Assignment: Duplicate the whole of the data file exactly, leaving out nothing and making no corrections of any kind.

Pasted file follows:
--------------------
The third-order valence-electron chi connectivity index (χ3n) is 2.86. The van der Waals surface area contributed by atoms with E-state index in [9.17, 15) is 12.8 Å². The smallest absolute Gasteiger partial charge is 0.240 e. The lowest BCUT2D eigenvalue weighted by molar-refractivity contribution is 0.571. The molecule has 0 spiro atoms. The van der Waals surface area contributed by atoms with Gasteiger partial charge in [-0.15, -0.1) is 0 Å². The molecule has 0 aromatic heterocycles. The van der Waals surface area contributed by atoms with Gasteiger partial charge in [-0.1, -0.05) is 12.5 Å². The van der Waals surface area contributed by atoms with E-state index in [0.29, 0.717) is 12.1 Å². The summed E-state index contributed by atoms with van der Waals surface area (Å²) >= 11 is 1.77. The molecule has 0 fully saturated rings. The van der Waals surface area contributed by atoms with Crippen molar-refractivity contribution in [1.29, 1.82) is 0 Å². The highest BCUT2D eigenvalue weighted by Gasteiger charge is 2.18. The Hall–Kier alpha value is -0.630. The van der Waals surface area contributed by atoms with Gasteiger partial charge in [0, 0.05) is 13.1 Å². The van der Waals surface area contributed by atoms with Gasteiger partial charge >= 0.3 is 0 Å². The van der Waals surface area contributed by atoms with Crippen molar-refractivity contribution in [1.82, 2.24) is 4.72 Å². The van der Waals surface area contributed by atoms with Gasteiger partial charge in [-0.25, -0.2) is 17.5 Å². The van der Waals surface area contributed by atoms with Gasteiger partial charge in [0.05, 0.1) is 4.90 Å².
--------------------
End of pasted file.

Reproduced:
The third-order valence-electron chi connectivity index (χ3n) is 2.86. The van der Waals surface area contributed by atoms with E-state index in [9.17, 15) is 12.8 Å². The smallest absolute Gasteiger partial charge is 0.240 e. The lowest BCUT2D eigenvalue weighted by molar-refractivity contribution is 0.571. The molecule has 0 spiro atoms. The van der Waals surface area contributed by atoms with Gasteiger partial charge in [-0.15, -0.1) is 0 Å². The molecule has 0 aromatic heterocycles. The van der Waals surface area contributed by atoms with Gasteiger partial charge in [-0.1, -0.05) is 12.5 Å². The van der Waals surface area contributed by atoms with E-state index in [0.29, 0.717) is 12.1 Å². The summed E-state index contributed by atoms with van der Waals surface area (Å²) >= 11 is 1.77. The molecule has 0 fully saturated rings. The van der Waals surface area contributed by atoms with Crippen molar-refractivity contribution in [1.29, 1.82) is 0 Å². The highest BCUT2D eigenvalue weighted by Gasteiger charge is 2.18. The Hall–Kier alpha value is -0.630. The van der Waals surface area contributed by atoms with Gasteiger partial charge in [0, 0.05) is 13.1 Å². The van der Waals surface area contributed by atoms with Gasteiger partial charge >= 0.3 is 0 Å². The van der Waals surface area contributed by atoms with Crippen molar-refractivity contribution in [1.82, 2.24) is 4.72 Å². The van der Waals surface area contributed by atoms with Gasteiger partial charge in [-0.25, -0.2) is 17.5 Å². The van der Waals surface area contributed by atoms with Gasteiger partial charge in [0.05, 0.1) is 4.90 Å².